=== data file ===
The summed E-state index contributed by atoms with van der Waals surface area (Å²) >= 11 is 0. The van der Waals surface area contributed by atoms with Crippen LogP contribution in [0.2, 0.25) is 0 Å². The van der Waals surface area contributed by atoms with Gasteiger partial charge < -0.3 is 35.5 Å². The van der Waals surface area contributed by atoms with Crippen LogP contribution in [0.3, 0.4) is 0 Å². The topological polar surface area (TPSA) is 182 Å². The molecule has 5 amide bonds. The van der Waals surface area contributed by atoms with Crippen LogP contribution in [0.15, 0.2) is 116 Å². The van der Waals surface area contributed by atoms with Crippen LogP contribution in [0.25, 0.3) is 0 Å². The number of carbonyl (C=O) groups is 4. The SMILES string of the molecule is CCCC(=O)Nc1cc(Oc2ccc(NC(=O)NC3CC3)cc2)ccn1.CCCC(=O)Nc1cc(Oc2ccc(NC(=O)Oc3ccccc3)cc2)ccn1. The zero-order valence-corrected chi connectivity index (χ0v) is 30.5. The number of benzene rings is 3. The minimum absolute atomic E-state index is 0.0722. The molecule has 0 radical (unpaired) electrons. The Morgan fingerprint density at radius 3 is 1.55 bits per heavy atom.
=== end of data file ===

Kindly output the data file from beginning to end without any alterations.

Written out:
The summed E-state index contributed by atoms with van der Waals surface area (Å²) >= 11 is 0. The van der Waals surface area contributed by atoms with Crippen LogP contribution in [0.2, 0.25) is 0 Å². The van der Waals surface area contributed by atoms with Gasteiger partial charge < -0.3 is 35.5 Å². The van der Waals surface area contributed by atoms with Crippen LogP contribution in [0.3, 0.4) is 0 Å². The topological polar surface area (TPSA) is 182 Å². The molecule has 5 amide bonds. The van der Waals surface area contributed by atoms with Crippen LogP contribution in [0.15, 0.2) is 116 Å². The van der Waals surface area contributed by atoms with Crippen LogP contribution in [0.25, 0.3) is 0 Å². The number of carbonyl (C=O) groups is 4. The SMILES string of the molecule is CCCC(=O)Nc1cc(Oc2ccc(NC(=O)NC3CC3)cc2)ccn1.CCCC(=O)Nc1cc(Oc2ccc(NC(=O)Oc3ccccc3)cc2)ccn1. The zero-order valence-corrected chi connectivity index (χ0v) is 30.5. The number of benzene rings is 3. The minimum absolute atomic E-state index is 0.0722. The molecule has 0 radical (unpaired) electrons. The Morgan fingerprint density at radius 3 is 1.55 bits per heavy atom.